MADISON, Wis. -The memory of William "Curly" Hendershot
is alive and well on the University of Wisconsin-Madison campus.
Hendershot was the Dow Chemical Co. recruiter whose 1967 visit here
sparked one of the most important protests of the Vietnam War era. A
sit-in against the company that made napalm used in Vietnam ended in a
bloody clash with police that turned many students into radicals.
On Thursday, students plan to carry signs reading "Curly, off
campus!" as they protest a recruiting visit by a company they see
as a villain in the war in Iraq: Halliburton Co. Protesters plan to
disrupt the company's visit to an engineering career fair by
discouraging students from talking to its representatives.
"We've decided that any war-profiteering recruiter stands in the
tradition of Curly," said Chris Dols, a student and member of the
Campus Antiwar Network, which is organizing the protest. "We're
explicitly drawing the connection between the two."
The 1967 protest started with a sit-in at a university building where
Hendershot was trying to recruit students. When a large crowd of
activists refused to leave, police used their clubs on students to end
the event with force. Dozens were injured.
The police violence turned apathetic students against the war and made
others into antiestablishment radicals. Madison became a hub of the
anti-war movement. Many protests ended with violence or blasts of tear
gas from police. Downtown businesses were vandalized. National Guard
troops were called out.
Among those beaten by police at the Dow protest was Paul Soglin, a
graduate student who later became the city's mayor.
"Halliburton is certainly as offensive a company today as Dow was
40 years ago," he said. "It's just wonderful that these
students are raising these issues about the ethics of a corporation
like that in a university setting."
Students in 1967 demanded the university kick Dow off campus because
of it had a military contract to make napalm, a chemical weapon that
burned the flesh of Vietnamese.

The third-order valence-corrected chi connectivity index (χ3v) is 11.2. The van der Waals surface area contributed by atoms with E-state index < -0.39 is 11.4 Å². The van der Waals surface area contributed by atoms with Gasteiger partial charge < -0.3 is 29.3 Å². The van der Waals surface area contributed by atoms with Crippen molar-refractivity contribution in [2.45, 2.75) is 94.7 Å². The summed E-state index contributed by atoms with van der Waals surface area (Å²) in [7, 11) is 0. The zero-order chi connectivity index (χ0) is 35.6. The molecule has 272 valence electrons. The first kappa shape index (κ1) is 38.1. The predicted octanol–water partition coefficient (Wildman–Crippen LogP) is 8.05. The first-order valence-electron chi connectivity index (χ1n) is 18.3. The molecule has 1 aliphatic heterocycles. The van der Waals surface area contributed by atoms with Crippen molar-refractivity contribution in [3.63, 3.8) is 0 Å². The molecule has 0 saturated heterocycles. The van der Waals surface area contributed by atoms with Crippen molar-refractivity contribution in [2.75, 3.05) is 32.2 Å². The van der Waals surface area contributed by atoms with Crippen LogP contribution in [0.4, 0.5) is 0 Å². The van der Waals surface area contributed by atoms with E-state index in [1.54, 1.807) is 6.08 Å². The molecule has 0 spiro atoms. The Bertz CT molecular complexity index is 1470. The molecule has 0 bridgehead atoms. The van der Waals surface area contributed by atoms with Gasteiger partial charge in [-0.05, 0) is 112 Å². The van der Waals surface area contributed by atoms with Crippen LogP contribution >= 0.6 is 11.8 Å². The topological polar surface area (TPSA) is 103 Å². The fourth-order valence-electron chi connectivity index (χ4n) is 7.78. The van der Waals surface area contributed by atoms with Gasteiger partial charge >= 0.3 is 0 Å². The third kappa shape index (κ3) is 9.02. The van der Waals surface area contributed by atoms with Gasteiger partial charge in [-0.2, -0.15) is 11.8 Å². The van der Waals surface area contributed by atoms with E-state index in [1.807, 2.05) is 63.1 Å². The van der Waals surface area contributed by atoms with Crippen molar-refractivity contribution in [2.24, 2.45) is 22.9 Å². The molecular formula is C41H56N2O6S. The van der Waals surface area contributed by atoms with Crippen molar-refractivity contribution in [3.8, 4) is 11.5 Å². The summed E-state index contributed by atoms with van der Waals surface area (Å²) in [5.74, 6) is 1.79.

Today's protesters say Halliburton, an oil services company once run
by Vice President Dick Cheney, should not be allowed on campus because
it has profited from the Iraq war with lucrative military
Halliburton notes its former subsidiary, KBR, is the military
contractor and the two became separate companies earlier this year.
The company says it is coming to Madison to look for entry-level
employees and will tolerate the protest.
"We've come to expect this type of spectacle, just as we've come
to expect that the allegations will yet again be misinformed and
incorrect," spokeswoman Melissa Norcross said. "We continue
to support individuals' right to voice their opinions, even when they
have the facts completely wrong."
But the students say the separation doesn't absolve the company of
unethical practices, which they allege include overbilling taxpayers,
neglecting troops and bribing foreign officials. The company denies
Organizers say dozens to several hundred protesters will make their
case to students thinking of meeting with Halliburton representatives
at the career fair.
"We're going to have such a presence there. Through our numbers
and the wit of our argument, we'll turn people away," said Dols,
24, a part-time civil engineering student. "We want to make it an
unpopular thing to approach the Halliburton recruiter."
Halliburton started recruiting from the university in 2003 and is
"interested in strengthening a relationship with the college,"
said Sandra Arnn, an assistant engineering dean. Protesters haven't
targeted the company before.
The university has warned protesters it will not tolerate chanting or
intimidation of students. It also says protesters must allow easy
access to all of the 100 recruiters expected at the
University spokesman John Lucas said students who break the rules
could face disciplinary action from the school and arrest by campus
"We're hopeful it isn't going to come to that and it's one of
these events where people can make their points and not be disruptive
in a way that prevents other people from participating," he
Zach Heise, a 21-year-old senior, said activists decided they would
follow all of the university's rules.
"We want to make
it so that if any law enforcement comes in and says you need to
disperse, we can say we are following the rules and we are going to
stay right here," he said. "But none of us wants to be
clubbed in the head with a billy stick."
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